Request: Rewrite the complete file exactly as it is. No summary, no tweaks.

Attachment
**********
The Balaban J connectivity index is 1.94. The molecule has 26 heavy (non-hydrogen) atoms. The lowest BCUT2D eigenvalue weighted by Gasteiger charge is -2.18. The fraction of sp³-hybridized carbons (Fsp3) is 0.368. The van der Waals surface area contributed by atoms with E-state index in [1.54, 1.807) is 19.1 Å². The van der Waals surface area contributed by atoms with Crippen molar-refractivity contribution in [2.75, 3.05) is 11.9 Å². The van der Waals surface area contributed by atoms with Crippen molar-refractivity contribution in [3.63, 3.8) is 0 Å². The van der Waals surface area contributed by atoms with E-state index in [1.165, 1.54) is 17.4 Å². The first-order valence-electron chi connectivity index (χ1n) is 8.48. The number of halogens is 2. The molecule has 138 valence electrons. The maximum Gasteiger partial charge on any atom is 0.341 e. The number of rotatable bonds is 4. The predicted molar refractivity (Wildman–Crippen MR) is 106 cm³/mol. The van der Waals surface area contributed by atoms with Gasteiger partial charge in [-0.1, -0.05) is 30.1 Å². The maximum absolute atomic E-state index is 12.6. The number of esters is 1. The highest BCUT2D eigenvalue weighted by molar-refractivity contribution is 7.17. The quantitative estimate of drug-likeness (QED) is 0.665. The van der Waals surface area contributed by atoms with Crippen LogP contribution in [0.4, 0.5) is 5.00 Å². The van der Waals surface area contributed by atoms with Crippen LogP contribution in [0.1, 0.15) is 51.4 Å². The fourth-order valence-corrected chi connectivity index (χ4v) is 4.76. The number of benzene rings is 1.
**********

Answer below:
The Balaban J connectivity index is 1.94. The molecule has 26 heavy (non-hydrogen) atoms. The lowest BCUT2D eigenvalue weighted by Gasteiger charge is -2.18. The fraction of sp³-hybridized carbons (Fsp3) is 0.368. The van der Waals surface area contributed by atoms with E-state index in [1.54, 1.807) is 19.1 Å². The van der Waals surface area contributed by atoms with Crippen molar-refractivity contribution in [2.75, 3.05) is 11.9 Å². The van der Waals surface area contributed by atoms with Crippen molar-refractivity contribution in [3.63, 3.8) is 0 Å². The van der Waals surface area contributed by atoms with E-state index in [1.165, 1.54) is 17.4 Å². The first-order valence-electron chi connectivity index (χ1n) is 8.48. The number of halogens is 2. The molecule has 138 valence electrons. The maximum Gasteiger partial charge on any atom is 0.341 e. The number of rotatable bonds is 4. The predicted molar refractivity (Wildman–Crippen MR) is 106 cm³/mol. The van der Waals surface area contributed by atoms with Gasteiger partial charge in [-0.1, -0.05) is 30.1 Å². The maximum absolute atomic E-state index is 12.6. The number of esters is 1. The highest BCUT2D eigenvalue weighted by molar-refractivity contribution is 7.17. The quantitative estimate of drug-likeness (QED) is 0.665. The van der Waals surface area contributed by atoms with Crippen LogP contribution in [0.4, 0.5) is 5.00 Å². The van der Waals surface area contributed by atoms with Crippen LogP contribution in [0.1, 0.15) is 51.4 Å². The fourth-order valence-corrected chi connectivity index (χ4v) is 4.76. The number of benzene rings is 1.